Fabian, a young architect, shares perspectives
on home design in Auroville
Like a ship emerging boldly out of the horizon,
Bobby's aluminium and steel home rises out of the green terrain
of Prarthna. The dull grey sheen of metal reflects the expanse
of sky above, with subtle curves of a sweeping roof and taut pylons
of steel like ropes holding sails to a mast; it has an undeniably
futuristic look, sleek and well-crafted like a fine piece of precision
At the other end of the city, in Auromodel, Klara's house is a
picture of post-modernism - metal juxtaposed with warm yellow
Jaisalmer marble, smooth grey plaster, warm Vengai wood and sand-blasted
glass. The stairway floats out and a zen-like quality pervades
it both inside and outside.
Homes that could very well have come straight
out of the sets of 'Matrix', and of which everyone seems to hold
such strong opinions about: "What is this? A boxy railway
caboose?" "A factory with tin-roofs?" "An
oven? Surely the residents are going to fry inside!" "A
transformer station?" The biggest critiques come from seemingly
the most open people. Amidst all this, the bold architect, his
non-conforming clients, and two communities that stand behind
the experiment open to new perspective
Auroville Today met the upcoming architect
and learnt of his motivations, challenges, visions and dreams.
Trained in Germany and with work experience in Berlin and Mumbai,
Fabian has been for more than one year part of the Brand New Day
Team. He is proud of the international nature of the 15 member
team there. "We feel ourselves strongly as a kind of global
office. Dominic and Jean-Marie are French-Canadian, Baskar, Suresh
and Rajendran are Aurovilians born in the neighbouring villages,
architects, trainees and supporting staff come from various places
in India and Europe. We want to remain like this - diverse and
He speaks of the influence of other architects
at Brand New Day on his own work and appreciates the interaction
that happens between the team. "While we have our different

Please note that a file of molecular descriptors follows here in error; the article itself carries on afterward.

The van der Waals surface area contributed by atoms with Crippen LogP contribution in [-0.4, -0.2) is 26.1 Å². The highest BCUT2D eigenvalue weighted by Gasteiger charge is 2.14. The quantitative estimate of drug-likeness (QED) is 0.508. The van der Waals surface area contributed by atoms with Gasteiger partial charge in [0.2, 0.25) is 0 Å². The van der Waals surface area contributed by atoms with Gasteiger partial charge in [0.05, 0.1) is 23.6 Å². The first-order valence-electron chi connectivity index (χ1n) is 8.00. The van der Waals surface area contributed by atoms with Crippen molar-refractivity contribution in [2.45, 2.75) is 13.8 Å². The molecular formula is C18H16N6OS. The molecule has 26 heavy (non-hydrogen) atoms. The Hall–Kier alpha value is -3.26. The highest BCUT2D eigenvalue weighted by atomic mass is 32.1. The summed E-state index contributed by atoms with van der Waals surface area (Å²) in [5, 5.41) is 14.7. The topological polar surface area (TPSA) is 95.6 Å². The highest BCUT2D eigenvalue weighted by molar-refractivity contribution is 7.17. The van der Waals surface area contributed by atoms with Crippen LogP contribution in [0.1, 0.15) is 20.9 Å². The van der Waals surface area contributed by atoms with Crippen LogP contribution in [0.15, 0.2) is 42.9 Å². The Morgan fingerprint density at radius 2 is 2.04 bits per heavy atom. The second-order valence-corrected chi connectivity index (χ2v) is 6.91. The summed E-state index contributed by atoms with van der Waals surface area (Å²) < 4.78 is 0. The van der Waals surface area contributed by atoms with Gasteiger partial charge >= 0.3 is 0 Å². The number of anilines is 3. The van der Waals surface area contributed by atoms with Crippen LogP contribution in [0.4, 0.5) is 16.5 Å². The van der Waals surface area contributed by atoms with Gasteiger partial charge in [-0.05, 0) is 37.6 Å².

styles, what we have in common is our love for architecture, the
love of building and the commitment to the ideals of Auroville.
But we don't see ourselves as being limited to a specific location.
We see Auroville can manifest in whatever form and the spirit
of Auroville can be found anywhere.
However, getting the communities of Prarthna
and Auromodèle to approve his personal vision for two houses
was a challenge. Fabian reminisces, "Suhasini was very open-minded
and with her nod of approval, I gave the drawings of Bobby's home
to the Development Group. At first there was an uproar - how can
this be here? But the Group and the community soon agreed that
the spirit of experimentation was welcomed in that particular
place. It was the same in Klara's case too. In that area in Auromodèle
different kinds of houses with no connecting visual aesthetics
or a uniform architectural style stand side by side, still going
harmoniously together. It is a kind of unity in diversity that
is enhanced by the green carpet that connects the buildings."
Fabian attributes his ability to manifest
these new kinds of homes essentially to the openness of his clients
and good communication amongst the people involved. "Klara
came to me when I was still working with Satprem," he says.
"She was very receptive to modern architecture and we found
a common ground in our appreciation of it. I was very interested
in trying out this fusion of a light steel frame with a solid
base and Klara liked the idea and the design as she wants to have
a house that is designed like a modern capsule. In Bobby's case,
something very interesting happened. While there was a similar
kind of trust and openness, he did not have a specific vision,
except that it was understood that the house should reflect his
stylish vision of himself." Fabian came up with a proposal
tailored to Bobby's situation - that of a young single guy, upwardly
mobile and modern, a computer professional living alone but perhaps